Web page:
02 May 2009

Your Tax Dollars at Work on Comics

This posting is Oz and Ends's observation of Free Comic Book Day. Last month Publishers Weekly's Comic Week brought news that the University of Nebraska at Lincoln has a website of government-issued comics, free for downloading. These include instructional booklets, hortatory stories, and advice about safety on everything from disposing of chemical waste to surviving nuclear war.

As far as I can tell, the earliest example of a government comic in this collection is a 1918 booklet called The Cartoon Book, designed to sell Liberty Bonds. It collects many drawings from political cartoonists of the era, most of them single panels. But two artists used sequential images, like this.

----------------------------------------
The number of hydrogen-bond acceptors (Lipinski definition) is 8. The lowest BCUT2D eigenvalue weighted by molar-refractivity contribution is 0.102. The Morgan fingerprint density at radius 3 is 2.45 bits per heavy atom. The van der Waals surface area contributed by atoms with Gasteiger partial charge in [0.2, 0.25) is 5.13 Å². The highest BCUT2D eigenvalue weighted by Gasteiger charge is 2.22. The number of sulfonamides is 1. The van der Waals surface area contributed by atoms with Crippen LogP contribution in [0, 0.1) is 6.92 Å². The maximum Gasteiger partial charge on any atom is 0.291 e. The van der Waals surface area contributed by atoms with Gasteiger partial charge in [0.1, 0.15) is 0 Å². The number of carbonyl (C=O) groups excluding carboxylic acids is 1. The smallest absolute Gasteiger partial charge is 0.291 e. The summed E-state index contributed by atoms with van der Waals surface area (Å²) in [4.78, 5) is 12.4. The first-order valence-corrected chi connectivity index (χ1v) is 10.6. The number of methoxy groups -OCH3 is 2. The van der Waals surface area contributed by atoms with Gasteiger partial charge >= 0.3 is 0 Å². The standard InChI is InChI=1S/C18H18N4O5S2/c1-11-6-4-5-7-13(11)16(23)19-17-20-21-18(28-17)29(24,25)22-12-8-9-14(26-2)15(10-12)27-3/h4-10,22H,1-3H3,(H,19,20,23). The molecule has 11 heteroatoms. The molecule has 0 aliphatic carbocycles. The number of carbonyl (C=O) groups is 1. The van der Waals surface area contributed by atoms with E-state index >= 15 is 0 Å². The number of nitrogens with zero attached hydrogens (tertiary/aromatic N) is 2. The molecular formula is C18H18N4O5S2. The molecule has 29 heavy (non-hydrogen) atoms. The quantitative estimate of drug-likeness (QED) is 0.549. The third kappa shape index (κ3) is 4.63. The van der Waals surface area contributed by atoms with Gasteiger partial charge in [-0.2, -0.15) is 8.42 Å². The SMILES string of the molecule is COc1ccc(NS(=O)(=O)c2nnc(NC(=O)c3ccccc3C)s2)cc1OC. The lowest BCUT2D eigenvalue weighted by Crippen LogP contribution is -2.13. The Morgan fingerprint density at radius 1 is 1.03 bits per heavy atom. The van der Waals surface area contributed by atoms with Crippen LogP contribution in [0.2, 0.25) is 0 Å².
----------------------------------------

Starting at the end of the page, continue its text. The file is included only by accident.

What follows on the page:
Other examples cover a broad range of topics:

My favorites are, of course, two of the three very special anti-drug issues of The New Teen Titans from 1983. Tomorrow's weekly Robin will look at corporate influence on these comics, and why the Titans were missing their leader.

As government documents, all these comics are in the public domain, and eminently downloadable. But be warned: the pages have been scanned into TIFF format, so a 36-page color comic fills nearly 100 MB.

No comments: